The story that jolted the conscience of the nation when it first appeared in The New Yorker
Jonathan Kozol is one of America’s most forceful and eloquent observers of the intersection of race, poverty, and education. His books, from the National Book Award–winning Death at an Early Age to his most recent, the critically acclaimed Shame of the Nation, are touchstones of the national conscience. First published in 1988 and based on the months the author spent among America’s homeless, Rachel and Her Children is an unforgettable record of the desperate voices of men, women, and especially children caught up in a nightmarish situation that tears at the hearts of readers. With record numbers of homeless children and adults flooding the nation’s shelters, Rachel and Her Children offers a look at homelessness that resonates even louder today.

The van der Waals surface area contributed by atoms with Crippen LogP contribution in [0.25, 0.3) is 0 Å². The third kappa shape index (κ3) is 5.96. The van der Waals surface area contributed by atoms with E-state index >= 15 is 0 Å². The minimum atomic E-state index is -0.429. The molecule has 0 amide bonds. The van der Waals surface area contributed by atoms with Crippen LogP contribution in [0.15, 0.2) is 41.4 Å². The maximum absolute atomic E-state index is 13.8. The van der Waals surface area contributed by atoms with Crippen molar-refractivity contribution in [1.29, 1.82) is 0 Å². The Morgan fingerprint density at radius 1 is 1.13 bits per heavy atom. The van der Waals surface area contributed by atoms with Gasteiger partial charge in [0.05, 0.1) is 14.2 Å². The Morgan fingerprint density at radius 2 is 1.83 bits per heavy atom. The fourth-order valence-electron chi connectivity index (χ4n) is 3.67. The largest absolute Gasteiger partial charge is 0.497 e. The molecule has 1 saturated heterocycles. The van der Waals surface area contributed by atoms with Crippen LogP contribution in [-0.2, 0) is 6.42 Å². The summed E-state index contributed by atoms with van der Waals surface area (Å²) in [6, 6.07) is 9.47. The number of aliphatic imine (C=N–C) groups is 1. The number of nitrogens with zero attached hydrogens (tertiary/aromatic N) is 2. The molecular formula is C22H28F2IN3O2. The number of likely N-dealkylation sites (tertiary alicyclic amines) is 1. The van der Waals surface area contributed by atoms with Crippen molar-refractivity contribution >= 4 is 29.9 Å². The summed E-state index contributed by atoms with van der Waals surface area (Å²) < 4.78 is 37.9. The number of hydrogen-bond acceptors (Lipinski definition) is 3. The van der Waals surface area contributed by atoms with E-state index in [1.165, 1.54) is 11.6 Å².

This book is passionate and often unbearably moving. It is also sometimes dull, incomplete and rhetorical. It is painfully uneven. . . . Mr. Kozol has his whole heart in it. I wish it was enough. Assembled just right, the factual underpinnings interspersed in judicious and selective amounts with the stories, the people more in evidence, the author less so, this could have been a book which not only preached to the converted, but converted the hard of heart. It probably will not do that, and that is a shame. -- New York Times